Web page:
The Centre on Tuesday backed a railway policy that allows reservation for backward castes while awarding catering contracts.
In response to a petition challenging the 2005 policy, the Centre told the Supreme Court that the special provisions under Article 15 of the Constitution — prohibiting discrimination on grounds of race, religion, caste or gender — had to be inter-preted widely and the uplift of the weaker sections could not be confined to education and jobs only.
In other words, the Centre defended quotas in business contracts, not just in jobs and in educational institutions. The Railways Catering Contractors’ Association had opposed the policy earlier.
After losing its case in Bombay High Court, the catering contractors’ association had moved the Supreme Court, challenging the 49.9 per cent quota for SCs, STs and OBCs in lower-segment railway stations and 25 per cent in high-end railway stations while awarding the contracts.
Its argument was that the Constitution does not allow quotas while awarding business contracts.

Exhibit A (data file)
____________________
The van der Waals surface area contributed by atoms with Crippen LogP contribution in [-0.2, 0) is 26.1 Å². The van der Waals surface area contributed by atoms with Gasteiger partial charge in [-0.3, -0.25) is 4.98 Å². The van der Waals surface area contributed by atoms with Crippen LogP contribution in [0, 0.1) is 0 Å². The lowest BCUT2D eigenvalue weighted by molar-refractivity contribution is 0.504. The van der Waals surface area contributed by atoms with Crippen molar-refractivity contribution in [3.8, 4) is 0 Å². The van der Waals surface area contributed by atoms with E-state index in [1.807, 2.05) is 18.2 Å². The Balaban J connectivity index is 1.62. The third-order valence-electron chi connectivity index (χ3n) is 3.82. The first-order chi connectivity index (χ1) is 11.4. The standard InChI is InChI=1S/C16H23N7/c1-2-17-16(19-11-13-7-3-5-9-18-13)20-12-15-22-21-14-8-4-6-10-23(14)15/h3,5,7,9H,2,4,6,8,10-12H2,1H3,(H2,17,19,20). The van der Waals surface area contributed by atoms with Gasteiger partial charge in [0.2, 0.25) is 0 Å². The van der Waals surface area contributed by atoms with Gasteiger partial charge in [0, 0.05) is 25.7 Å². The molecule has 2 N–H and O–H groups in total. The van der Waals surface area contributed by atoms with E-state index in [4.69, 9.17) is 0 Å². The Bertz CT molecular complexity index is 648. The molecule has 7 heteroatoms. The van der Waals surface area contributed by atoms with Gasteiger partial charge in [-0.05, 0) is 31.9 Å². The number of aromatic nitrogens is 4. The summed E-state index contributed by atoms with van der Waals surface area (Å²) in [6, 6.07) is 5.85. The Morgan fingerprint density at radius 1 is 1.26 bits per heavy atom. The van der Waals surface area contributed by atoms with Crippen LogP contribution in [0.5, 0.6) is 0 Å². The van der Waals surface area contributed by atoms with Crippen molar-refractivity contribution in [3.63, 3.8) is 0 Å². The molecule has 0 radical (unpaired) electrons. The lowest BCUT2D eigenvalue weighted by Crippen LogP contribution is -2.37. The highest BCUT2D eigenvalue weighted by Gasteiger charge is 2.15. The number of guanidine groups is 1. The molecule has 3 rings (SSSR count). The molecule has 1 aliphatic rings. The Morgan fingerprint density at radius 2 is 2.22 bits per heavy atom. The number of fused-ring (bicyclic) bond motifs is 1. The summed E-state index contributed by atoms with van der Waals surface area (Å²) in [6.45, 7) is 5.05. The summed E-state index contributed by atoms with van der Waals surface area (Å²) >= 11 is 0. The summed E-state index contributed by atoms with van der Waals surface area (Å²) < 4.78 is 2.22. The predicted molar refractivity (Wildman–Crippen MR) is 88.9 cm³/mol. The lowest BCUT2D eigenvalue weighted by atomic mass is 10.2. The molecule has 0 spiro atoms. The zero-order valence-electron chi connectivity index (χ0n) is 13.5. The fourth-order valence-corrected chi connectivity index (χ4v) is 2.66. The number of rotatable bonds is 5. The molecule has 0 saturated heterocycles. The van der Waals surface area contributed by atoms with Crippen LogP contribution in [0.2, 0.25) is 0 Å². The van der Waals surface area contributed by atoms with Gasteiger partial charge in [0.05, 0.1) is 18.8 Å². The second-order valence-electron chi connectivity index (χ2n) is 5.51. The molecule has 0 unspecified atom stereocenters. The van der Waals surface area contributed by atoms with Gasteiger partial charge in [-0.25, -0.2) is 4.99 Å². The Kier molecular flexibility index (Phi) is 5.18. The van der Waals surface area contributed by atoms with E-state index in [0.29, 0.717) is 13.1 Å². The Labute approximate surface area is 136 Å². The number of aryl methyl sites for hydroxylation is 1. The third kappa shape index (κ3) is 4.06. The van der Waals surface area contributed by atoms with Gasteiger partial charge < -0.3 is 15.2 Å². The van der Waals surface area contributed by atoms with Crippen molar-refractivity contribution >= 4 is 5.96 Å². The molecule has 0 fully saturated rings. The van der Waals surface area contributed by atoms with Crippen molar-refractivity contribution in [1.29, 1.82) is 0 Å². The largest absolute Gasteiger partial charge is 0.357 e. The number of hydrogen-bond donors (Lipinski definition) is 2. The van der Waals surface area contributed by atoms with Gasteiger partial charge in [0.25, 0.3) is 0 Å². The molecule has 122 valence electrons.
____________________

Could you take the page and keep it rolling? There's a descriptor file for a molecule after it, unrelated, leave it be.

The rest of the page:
But the Centre said on Tuesday that policy formulation was the “exclusive domain” of the state and that the catering policy balances the “social objective of benefiting a larger number of the socially disadvantaged sections while creating jobs for others”.
Quoting Article 46, the Centre said, it allowed the state to promote with special care the educational and economic interests of the weaker sections, particularly the Scheduled Castes and Tribes.
Further, the injunction against religious discrimination in Article 15 had been enacted to ensure that religious minorities were not subjected to hostile treatment, the Centre said.